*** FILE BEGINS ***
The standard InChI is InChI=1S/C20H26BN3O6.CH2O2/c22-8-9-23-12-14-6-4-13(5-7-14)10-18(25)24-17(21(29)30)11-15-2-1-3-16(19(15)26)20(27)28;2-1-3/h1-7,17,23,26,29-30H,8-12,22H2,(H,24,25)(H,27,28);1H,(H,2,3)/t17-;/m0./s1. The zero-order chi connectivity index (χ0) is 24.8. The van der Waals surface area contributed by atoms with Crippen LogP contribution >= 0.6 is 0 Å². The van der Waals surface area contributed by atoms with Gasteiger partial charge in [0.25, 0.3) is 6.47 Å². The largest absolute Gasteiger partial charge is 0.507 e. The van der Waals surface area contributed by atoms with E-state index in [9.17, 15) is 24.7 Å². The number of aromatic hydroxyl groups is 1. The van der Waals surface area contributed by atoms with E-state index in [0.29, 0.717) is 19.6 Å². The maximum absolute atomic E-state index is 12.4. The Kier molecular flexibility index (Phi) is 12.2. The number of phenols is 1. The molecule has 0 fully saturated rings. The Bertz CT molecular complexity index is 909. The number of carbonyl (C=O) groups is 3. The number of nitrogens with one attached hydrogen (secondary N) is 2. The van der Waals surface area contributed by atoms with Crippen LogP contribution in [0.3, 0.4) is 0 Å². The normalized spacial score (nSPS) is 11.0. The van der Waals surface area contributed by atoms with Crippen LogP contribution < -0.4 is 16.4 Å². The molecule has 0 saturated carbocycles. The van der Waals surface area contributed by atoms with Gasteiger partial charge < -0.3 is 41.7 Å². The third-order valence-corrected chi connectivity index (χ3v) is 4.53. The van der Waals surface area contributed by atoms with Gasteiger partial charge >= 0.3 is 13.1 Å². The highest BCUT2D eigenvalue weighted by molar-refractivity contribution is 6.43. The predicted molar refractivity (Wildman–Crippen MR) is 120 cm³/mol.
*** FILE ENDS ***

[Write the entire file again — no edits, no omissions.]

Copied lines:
The standard InChI is InChI=1S/C20H26BN3O6.CH2O2/c22-8-9-23-12-14-6-4-13(5-7-14)10-18(25)24-17(21(29)30)11-15-2-1-3-16(19(15)26)20(27)28;2-1-3/h1-7,17,23,26,29-30H,8-12,22H2,(H,24,25)(H,27,28);1H,(H,2,3)/t17-;/m0./s1. The zero-order chi connectivity index (χ0) is 24.8. The van der Waals surface area contributed by atoms with Crippen LogP contribution >= 0.6 is 0 Å². The van der Waals surface area contributed by atoms with Gasteiger partial charge in [0.25, 0.3) is 6.47 Å². The largest absolute Gasteiger partial charge is 0.507 e. The van der Waals surface area contributed by atoms with E-state index in [9.17, 15) is 24.7 Å². The number of aromatic hydroxyl groups is 1. The van der Waals surface area contributed by atoms with E-state index in [0.29, 0.717) is 19.6 Å². The maximum absolute atomic E-state index is 12.4. The Kier molecular flexibility index (Phi) is 12.2. The number of phenols is 1. The molecule has 0 fully saturated rings. The Bertz CT molecular complexity index is 909. The number of carbonyl (C=O) groups is 3. The number of nitrogens with one attached hydrogen (secondary N) is 2. The van der Waals surface area contributed by atoms with Crippen LogP contribution in [0.3, 0.4) is 0 Å². The normalized spacial score (nSPS) is 11.0. The van der Waals surface area contributed by atoms with Crippen LogP contribution < -0.4 is 16.4 Å². The molecule has 0 saturated carbocycles. The van der Waals surface area contributed by atoms with Gasteiger partial charge < -0.3 is 41.7 Å². The third-order valence-corrected chi connectivity index (χ3v) is 4.53. The van der Waals surface area contributed by atoms with Gasteiger partial charge >= 0.3 is 13.1 Å². The highest BCUT2D eigenvalue weighted by molar-refractivity contribution is 6.43. The predicted molar refractivity (Wildman–Crippen MR) is 120 cm³/mol.